(excerpt from “If You Forget, Remember”)
Faith is A Bridge
Faith, like any bridge, is only as good as its destination. Men lack sincerity when they speak of faith with no end or destination. Our society speaks highly of bridges to nowhere because to assume a destination, is to make a claim. And we are in a peculiar time where making claims is not seen as bold and courageous, but ignorant and intolerant. Perhaps we are scared of admitting there is a destination so we ignore the obvious – all bridges end.
Whatever the philosophical reason, many men have been shrewd enough to know that faith is important but too cowardly to think the implications through.
Faith has suffered (as much as words can) at the hands of such men. For true faith is not simply manufactured it is born from a God that has made promises. Faith is a result of a God that chose to reveal His only son at the cost of seeing Him spit on, torn, and crucified. Faith certainly has its ends.
The creature of faith does not only hope but has promises to fuel his hope. Faith gives flesh to our feelings that the world ought to be different, that God must be acting and that resurrection means certain things.
Faith Is a Story
Faith is the story of a man that was about to take his own son’s life because he had gone to the edge and found the cliff still subject to His savior. When Abraham drew his knife over his only son, he no doubt felt a lot of things. He likely felt fear, and doubt, and perhaps anger too. Yet, he knew faith otherwise he would have thrown the knife to the ground, embraced his son and done the practical thing. Yet, there, looking down at what he had hoped for through many years of pleading, Abraham must have remembered faith. While He did not have the vantage point to see a cross and the sacrifice fully made, Abraham walked with a God that spoke, that acted, that loved, and that promised things.
Faith is this story.
It is not the practical outworking of Abraham but it is the trust that a God that promises good things, does good things, and loves His work, must have a way to work it all out in the end. The “end” we speak of is pinnacle. For the “end” is not what we often talk about at funerals and hospitals. The end is not death and mourning. The cross was not the end nor was the tomb.
The bridge does not end there.
So perhaps when Abraham looked down at his son whose eyes already looked like Sarah’s, he knew regardless of “that end”, the true end must be beautiful. And that’s the secret you and I must learn. We must pray that our hearts would not be so flimsy to think we understand the end, and what’s next and what God is “really” up to. We don’t.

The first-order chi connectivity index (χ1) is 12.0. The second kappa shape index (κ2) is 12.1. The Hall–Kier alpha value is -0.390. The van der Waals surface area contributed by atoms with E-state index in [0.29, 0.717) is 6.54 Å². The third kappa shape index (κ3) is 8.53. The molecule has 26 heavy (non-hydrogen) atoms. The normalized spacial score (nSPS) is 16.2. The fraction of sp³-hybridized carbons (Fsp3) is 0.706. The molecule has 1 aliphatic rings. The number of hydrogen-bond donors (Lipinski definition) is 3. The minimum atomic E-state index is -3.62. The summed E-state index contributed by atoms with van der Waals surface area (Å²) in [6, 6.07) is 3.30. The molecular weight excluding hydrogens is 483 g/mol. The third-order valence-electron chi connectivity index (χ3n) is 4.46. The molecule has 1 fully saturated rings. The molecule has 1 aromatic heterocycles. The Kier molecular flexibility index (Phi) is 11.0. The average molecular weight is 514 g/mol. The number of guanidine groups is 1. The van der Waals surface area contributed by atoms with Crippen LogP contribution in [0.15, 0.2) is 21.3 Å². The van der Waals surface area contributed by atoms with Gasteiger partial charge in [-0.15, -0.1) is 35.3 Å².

Faith Is a Mystery
For faith to be truly miraculous we must confess the mystery we find hiding in every corner. The life of a Christian is mysterious. There is no way around this for there is no way around God. Therefore, it only follows that for faith to be genuine we must recognize that we will not know the “why” for tomorrow but we can trust in the “why” for the end.
This is either enough or it is not. There are no half bridges of faith: half trusting and half doubting. This is not to say we cannot doubt. But this is to say we must be honest with our doubt and our faith. Prayer is the vehicle here. No man can cultivate faith if his heart does not plead with his God. Prayer invites us to be honest with God about our faith and our doubt. It is in this honesty that we admit our doubt and therefore grow in faith. What mystery! Yet, the man that cannot whisper his doubts is far behind the man who pleads with God for more faith.
Faith is promised.
When we think and talk about the work of our Savior we must not forget who the chief worker is. Christ sits at the helm of our heart. For each child laid at the foot of our Father, not one is lost by the great shepherd. This means that faith is being worked out in each of us, at different times, for different reasons. We do not have this promise to become apathetic, but so we do not grow disappointed in our lack of faith. For we are fickle! We doubt, and forget, and lack faith. Yet the good promise of faith is that it is secure because we need it. And nothing the King’s children need, do they lack.
Faith is in a Man and it’s for you. Remember that.